Poetry is made up of words and sounds.
A poem has a voice.
A poem can say anything.
Once, a cord was tied around my throat and tightened. At the time, my brain wasn’t quite right, but my thinking was oddly clear. I wondered if I’d be able to feel my capillaries rupture or sense my hyoid bone’s snap. I remembered breathing just a moment before and then I couldn’t and maybe wouldn’t ever again. I closed my eyes.
When the cord was loosened, I could breathe, but I was afraid to speak. I was afraid it would hurt or maybe I’d lost my voice forever. When I woke up the next morning, I did speak because I could speak. But there are some things I never said aloud again.
When I was growing up, the only people I knew who didn’t talk were people who also didn’t hear.
Yet there are many people who don’t speak and there are many reasons they can’t. Damage to the brain can cause aphasia, the inability to understand or express speech; damage to the body can cause aphonia, the loss of voice. Some children take longer to talk, and some never learn to communicate in the usual ways. Other children only speak in certain circumstances; this used to be called elective mutism, but is now called selective mutism as elective implied it was an act of willfulness, whereas it now appears related to severe anxiety.
Hysterical muteness is sometimes used to refer to a person who doesn’t speak after trauma. The term first appeared in medical literature in the late nineteenth century. It was used to describe soldiers’ silence after returning from battle, but it still shows up in other places, including online discussions of characters in films, books, and soap operas.
When I was growing up, the term for people who didn’t talk was dumb.
Teenagers are supposed to feel like no one in the world has ever known their pain. I make that statement with the luxury of age and experience. When I was young, though, I knew—I mean, knew in the very heart of my heart—that no one would ever understand me. Which is why I didn’t bother explaining. Instead, I’d lie on the grass and look up at the night sky, a reminder that the Earth was round and no one could know all the people who’d ever lived on it. I was no more important than any of the now dead or still living. I would not know their lives, and they would not know mine. There was a sameness in our difference. It was the way of the world. It kept my mouth shut.
At this point in my life, James Baldwin had already said, “You think your pain and your heartbreak are unprecedented in the history of the world, but then you read.” Anne Sexton had already written “Her Kind,” which opens with:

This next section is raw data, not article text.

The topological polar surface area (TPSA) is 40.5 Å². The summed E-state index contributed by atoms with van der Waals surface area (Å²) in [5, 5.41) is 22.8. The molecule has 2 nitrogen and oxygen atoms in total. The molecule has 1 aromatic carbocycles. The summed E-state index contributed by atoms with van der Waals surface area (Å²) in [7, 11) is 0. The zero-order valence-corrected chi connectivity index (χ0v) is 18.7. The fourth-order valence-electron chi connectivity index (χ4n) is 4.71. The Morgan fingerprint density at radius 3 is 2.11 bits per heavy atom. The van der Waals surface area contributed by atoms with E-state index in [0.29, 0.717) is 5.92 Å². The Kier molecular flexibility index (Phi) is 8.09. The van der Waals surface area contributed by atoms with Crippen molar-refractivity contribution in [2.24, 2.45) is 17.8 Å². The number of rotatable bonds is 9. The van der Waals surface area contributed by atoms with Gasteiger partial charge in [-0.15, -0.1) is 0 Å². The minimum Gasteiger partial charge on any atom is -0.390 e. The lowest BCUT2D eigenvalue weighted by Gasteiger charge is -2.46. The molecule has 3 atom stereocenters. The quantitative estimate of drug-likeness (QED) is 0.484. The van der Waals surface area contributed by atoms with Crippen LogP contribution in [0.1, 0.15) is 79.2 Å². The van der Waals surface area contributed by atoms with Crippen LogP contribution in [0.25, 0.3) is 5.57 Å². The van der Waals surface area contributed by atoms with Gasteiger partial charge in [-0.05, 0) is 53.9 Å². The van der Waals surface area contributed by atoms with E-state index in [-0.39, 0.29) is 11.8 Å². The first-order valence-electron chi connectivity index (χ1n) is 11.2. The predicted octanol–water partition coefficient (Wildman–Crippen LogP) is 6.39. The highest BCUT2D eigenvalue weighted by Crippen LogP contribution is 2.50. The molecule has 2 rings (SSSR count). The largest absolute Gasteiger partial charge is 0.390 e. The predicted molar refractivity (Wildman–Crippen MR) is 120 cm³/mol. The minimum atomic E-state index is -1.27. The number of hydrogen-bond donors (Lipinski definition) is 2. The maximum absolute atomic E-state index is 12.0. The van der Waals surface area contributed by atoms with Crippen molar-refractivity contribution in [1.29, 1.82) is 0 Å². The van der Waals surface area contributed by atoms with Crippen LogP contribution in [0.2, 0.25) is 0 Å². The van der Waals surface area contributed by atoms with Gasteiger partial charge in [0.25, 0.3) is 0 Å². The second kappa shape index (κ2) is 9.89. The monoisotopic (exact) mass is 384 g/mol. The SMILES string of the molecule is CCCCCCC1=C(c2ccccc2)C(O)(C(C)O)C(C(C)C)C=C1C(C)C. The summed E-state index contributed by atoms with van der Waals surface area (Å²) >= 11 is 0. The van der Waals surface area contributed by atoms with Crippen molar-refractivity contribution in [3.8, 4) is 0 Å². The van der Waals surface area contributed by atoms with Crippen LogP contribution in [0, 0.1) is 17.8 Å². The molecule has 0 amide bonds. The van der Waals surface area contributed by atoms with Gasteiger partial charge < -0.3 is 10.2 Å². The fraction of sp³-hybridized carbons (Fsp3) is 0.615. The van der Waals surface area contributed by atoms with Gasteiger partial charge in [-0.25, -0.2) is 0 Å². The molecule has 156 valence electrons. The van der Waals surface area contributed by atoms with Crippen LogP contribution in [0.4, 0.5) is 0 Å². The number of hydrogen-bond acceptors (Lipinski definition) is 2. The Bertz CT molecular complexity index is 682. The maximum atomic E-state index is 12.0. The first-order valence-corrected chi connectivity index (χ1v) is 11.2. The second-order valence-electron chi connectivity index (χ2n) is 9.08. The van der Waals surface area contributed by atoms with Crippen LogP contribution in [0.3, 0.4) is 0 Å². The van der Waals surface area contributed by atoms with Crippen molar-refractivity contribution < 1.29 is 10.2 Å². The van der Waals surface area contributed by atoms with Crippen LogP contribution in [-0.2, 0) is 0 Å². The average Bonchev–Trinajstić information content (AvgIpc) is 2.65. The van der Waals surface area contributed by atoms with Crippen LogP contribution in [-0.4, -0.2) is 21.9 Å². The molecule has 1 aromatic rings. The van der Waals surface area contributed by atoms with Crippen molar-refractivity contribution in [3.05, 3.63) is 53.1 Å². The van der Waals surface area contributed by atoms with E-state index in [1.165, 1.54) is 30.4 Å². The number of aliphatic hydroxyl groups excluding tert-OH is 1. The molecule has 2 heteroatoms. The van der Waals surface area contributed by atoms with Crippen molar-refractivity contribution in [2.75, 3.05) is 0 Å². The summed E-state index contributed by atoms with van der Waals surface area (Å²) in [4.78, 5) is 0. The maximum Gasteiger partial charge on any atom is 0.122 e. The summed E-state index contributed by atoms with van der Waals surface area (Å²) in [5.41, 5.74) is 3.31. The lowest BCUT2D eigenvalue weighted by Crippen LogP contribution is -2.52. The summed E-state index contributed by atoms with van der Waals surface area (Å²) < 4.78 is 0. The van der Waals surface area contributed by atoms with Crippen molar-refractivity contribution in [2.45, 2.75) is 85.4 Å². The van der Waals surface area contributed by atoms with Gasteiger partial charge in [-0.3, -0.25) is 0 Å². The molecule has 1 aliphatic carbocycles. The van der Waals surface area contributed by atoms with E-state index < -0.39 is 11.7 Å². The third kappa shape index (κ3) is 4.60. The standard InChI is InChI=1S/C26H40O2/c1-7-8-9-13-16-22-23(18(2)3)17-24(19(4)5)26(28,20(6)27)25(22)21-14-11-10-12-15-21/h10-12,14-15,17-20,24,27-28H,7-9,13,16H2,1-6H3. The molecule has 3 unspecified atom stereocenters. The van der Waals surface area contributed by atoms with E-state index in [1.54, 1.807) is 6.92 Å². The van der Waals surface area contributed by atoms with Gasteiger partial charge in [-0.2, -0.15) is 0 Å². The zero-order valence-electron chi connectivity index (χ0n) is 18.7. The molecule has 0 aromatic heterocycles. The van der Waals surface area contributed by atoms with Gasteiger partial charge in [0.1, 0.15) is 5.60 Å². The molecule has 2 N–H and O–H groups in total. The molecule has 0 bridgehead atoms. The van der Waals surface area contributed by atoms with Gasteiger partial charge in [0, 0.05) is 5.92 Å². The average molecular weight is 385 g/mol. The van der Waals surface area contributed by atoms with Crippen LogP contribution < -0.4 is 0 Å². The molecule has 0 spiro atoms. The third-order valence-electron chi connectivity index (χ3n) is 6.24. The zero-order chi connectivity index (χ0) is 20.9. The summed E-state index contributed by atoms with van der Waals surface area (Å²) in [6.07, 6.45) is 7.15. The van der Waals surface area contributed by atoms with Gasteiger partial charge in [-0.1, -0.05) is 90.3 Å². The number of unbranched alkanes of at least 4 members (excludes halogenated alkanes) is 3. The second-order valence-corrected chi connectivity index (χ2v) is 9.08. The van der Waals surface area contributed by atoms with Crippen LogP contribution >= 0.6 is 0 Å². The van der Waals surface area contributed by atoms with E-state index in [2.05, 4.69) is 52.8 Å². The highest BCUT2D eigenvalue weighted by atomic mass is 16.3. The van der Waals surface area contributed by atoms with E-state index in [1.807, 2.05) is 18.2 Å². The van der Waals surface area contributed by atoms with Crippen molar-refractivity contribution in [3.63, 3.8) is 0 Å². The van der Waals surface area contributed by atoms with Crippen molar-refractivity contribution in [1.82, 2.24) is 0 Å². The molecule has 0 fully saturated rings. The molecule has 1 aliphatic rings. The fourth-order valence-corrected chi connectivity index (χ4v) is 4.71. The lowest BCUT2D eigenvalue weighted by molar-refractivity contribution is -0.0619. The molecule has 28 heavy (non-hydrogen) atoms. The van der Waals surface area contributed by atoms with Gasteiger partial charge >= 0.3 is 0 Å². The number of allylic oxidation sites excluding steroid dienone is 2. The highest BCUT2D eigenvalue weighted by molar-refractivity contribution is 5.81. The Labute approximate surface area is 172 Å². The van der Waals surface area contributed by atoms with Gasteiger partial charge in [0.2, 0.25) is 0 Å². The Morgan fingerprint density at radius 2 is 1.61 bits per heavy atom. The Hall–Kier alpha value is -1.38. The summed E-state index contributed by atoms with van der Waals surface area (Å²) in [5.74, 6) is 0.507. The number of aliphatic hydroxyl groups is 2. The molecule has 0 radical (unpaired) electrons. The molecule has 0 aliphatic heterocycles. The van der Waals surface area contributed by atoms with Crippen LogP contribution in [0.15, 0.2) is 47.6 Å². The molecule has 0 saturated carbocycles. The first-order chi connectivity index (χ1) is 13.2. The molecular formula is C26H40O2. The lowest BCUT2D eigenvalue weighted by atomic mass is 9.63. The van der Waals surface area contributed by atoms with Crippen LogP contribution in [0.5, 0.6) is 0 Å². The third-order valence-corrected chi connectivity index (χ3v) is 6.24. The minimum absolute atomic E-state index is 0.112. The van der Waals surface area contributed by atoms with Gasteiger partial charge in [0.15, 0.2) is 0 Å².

I have gone out, a possessed witch,
haunting the black air, braver at night;
dreaming evil, I have done my hitch
over the plain houses, light by light: lonely thing, twelve-fingered, out of mind.
A woman like that is not a woman, quite.
I have been her kind.
I read the poem in high school. And then I knew I, too, was her kind, and maybe there were others as well. I was and was not alone.
This is one power of poetry.
I have had many experiences in my life that you’ve not had. I understand things you do not. Yet, the same is true of me and you and you and you.
For example, I have never been to war. I do not know that fear, that focus, or guilt. I have never returned from battle.
But when I read poetry, I become the I in Yusef Komunyakaa’s “Nude Interrogation.” I quiver at the questions “Did you kill anyone over there? . . . Did you use an M-16, a handgrenade, a bayonet, or your own two strong hands, both thumbs pressed against that little bird in the throat?” and I know the truth that’s coming: “Yes, I say. I was scared of the silence. The night was too big. And afterwards, I couldn’t stop looking at the sky.”
I have also never lost a newborn baby. Yet, I gasp and weep with the grieving parents in James Reiss’s “The Breathers”:
Late that night you hear them
in the nursery, the breathers.
Their tiny lungs go in and out like the air
bladder on an oxygen tank
or the rhythm of sex.
Asleep, your arms shoot towards that target
with a stretch that lifts you like a zombie,
wakes you to the deafening breathers.
These poets give me the gift of those experiences. When I read their poems, I can feel what the speakers feel. But I am also able to close the book; I stay safe from their pain in the silence of my room.
That is also a power of poetry.
I am no longer a teenager. I’ve lived more life. I’ve learned more lessons. I’m not dumb. I make better choices about what to say and what not to.
Sometimes silence is safe. Sometimes silence is sad. Sometimes silence is scary.
There are many ways to use a voice.
I am willful and selective.
I choose to write poetry.
My poems tell you everything.
Christine Brandel is a British-American writer and photographer. She studied creative writing at Miami University and Bowling Green State University, education at the University of Derby, and logotherapy with the Viktor Frankl Institute of Logotherapy.